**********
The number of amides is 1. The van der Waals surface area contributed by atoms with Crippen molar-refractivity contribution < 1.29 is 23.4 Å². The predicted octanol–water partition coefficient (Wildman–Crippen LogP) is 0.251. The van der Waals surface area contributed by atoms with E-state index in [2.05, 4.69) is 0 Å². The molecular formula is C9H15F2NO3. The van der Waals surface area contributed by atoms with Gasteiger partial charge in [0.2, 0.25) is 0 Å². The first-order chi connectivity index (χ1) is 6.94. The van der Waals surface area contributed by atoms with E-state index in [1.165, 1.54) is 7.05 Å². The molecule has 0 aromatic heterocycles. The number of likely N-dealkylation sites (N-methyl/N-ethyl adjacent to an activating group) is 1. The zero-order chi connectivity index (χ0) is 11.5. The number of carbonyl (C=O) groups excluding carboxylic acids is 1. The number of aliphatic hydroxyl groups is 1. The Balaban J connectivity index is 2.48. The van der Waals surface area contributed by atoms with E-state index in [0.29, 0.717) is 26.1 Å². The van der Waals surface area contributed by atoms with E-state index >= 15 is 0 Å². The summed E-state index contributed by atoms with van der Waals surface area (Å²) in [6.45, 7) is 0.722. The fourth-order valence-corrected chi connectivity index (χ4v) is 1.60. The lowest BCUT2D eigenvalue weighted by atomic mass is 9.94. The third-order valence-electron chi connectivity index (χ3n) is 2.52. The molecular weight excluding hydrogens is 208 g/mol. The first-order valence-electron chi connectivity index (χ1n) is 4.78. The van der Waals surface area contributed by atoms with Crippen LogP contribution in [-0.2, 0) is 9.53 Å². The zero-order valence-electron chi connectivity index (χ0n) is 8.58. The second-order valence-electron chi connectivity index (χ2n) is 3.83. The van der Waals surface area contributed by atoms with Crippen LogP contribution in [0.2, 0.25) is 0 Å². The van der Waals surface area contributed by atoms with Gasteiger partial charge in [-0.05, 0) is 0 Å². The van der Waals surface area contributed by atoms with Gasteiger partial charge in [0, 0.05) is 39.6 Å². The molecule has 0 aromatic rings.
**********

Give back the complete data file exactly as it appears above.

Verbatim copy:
The number of amides is 1. The van der Waals surface area contributed by atoms with Crippen molar-refractivity contribution < 1.29 is 23.4 Å². The predicted octanol–water partition coefficient (Wildman–Crippen LogP) is 0.251. The van der Waals surface area contributed by atoms with E-state index in [2.05, 4.69) is 0 Å². The molecular formula is C9H15F2NO3. The van der Waals surface area contributed by atoms with Gasteiger partial charge in [0.2, 0.25) is 0 Å². The first-order chi connectivity index (χ1) is 6.94. The van der Waals surface area contributed by atoms with E-state index in [1.165, 1.54) is 7.05 Å². The molecule has 0 aromatic heterocycles. The number of likely N-dealkylation sites (N-methyl/N-ethyl adjacent to an activating group) is 1. The zero-order chi connectivity index (χ0) is 11.5. The number of carbonyl (C=O) groups excluding carboxylic acids is 1. The number of aliphatic hydroxyl groups is 1. The Balaban J connectivity index is 2.48. The van der Waals surface area contributed by atoms with E-state index in [0.29, 0.717) is 26.1 Å². The van der Waals surface area contributed by atoms with E-state index >= 15 is 0 Å². The summed E-state index contributed by atoms with van der Waals surface area (Å²) in [6.45, 7) is 0.722. The fourth-order valence-corrected chi connectivity index (χ4v) is 1.60. The lowest BCUT2D eigenvalue weighted by atomic mass is 9.94. The third-order valence-electron chi connectivity index (χ3n) is 2.52. The molecular weight excluding hydrogens is 208 g/mol. The first-order valence-electron chi connectivity index (χ1n) is 4.78. The van der Waals surface area contributed by atoms with Crippen LogP contribution in [-0.2, 0) is 9.53 Å². The zero-order valence-electron chi connectivity index (χ0n) is 8.58. The second-order valence-electron chi connectivity index (χ2n) is 3.83. The van der Waals surface area contributed by atoms with Crippen LogP contribution in [0.2, 0.25) is 0 Å². The van der Waals surface area contributed by atoms with Gasteiger partial charge in [-0.05, 0) is 0 Å². The van der Waals surface area contributed by atoms with Gasteiger partial charge in [0, 0.05) is 39.6 Å². The molecule has 0 aromatic rings.